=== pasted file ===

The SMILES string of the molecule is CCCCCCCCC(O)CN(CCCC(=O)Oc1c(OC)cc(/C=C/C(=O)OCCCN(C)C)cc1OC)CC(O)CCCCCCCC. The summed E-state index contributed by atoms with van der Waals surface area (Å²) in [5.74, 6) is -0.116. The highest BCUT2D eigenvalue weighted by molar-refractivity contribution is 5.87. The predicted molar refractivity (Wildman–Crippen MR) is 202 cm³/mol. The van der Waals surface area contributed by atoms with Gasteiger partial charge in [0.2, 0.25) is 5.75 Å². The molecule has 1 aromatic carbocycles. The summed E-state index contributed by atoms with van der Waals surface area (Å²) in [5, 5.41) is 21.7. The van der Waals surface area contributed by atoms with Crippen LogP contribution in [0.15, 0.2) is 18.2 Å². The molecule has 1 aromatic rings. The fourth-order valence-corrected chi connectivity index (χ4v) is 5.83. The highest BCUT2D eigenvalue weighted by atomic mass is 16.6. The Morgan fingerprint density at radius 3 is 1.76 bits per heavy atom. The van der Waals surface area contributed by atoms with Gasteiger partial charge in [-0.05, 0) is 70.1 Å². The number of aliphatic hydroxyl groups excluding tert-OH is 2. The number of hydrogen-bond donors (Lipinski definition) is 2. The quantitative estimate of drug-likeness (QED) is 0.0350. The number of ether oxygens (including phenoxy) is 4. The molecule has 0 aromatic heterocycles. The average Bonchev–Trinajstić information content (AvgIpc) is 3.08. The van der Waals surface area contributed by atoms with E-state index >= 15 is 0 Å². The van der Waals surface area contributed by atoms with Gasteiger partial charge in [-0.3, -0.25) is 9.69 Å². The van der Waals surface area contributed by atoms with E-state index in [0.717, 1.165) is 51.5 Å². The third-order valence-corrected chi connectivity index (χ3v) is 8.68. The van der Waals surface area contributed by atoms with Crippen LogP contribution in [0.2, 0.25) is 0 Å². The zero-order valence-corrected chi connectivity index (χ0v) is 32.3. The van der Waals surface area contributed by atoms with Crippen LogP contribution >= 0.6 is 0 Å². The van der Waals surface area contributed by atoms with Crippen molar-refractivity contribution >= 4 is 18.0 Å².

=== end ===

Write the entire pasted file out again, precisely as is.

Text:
The SMILES string of the molecule is CCCCCCCCC(O)CN(CCCC(=O)Oc1c(OC)cc(/C=C/C(=O)OCCCN(C)C)cc1OC)CC(O)CCCCCCCC. The summed E-state index contributed by atoms with van der Waals surface area (Å²) in [5.74, 6) is -0.116. The highest BCUT2D eigenvalue weighted by molar-refractivity contribution is 5.87. The predicted molar refractivity (Wildman–Crippen MR) is 202 cm³/mol. The van der Waals surface area contributed by atoms with Gasteiger partial charge in [0.2, 0.25) is 5.75 Å². The molecule has 1 aromatic carbocycles. The summed E-state index contributed by atoms with van der Waals surface area (Å²) in [5, 5.41) is 21.7. The van der Waals surface area contributed by atoms with Crippen LogP contribution in [0.15, 0.2) is 18.2 Å². The molecule has 1 aromatic rings. The fourth-order valence-corrected chi connectivity index (χ4v) is 5.83. The highest BCUT2D eigenvalue weighted by atomic mass is 16.6. The Morgan fingerprint density at radius 3 is 1.76 bits per heavy atom. The van der Waals surface area contributed by atoms with Gasteiger partial charge in [-0.05, 0) is 70.1 Å². The number of aliphatic hydroxyl groups excluding tert-OH is 2. The number of hydrogen-bond donors (Lipinski definition) is 2. The quantitative estimate of drug-likeness (QED) is 0.0350. The number of ether oxygens (including phenoxy) is 4. The molecule has 0 aromatic heterocycles. The average Bonchev–Trinajstić information content (AvgIpc) is 3.08. The van der Waals surface area contributed by atoms with E-state index >= 15 is 0 Å². The van der Waals surface area contributed by atoms with Gasteiger partial charge in [-0.3, -0.25) is 9.69 Å². The van der Waals surface area contributed by atoms with E-state index in [0.717, 1.165) is 51.5 Å². The third-order valence-corrected chi connectivity index (χ3v) is 8.68. The van der Waals surface area contributed by atoms with Crippen LogP contribution in [0.2, 0.25) is 0 Å². The zero-order valence-corrected chi connectivity index (χ0v) is 32.3. The van der Waals surface area contributed by atoms with Crippen LogP contribution >= 0.6 is 0 Å². The van der Waals surface area contributed by atoms with Crippen molar-refractivity contribution >= 4 is 18.0 Å².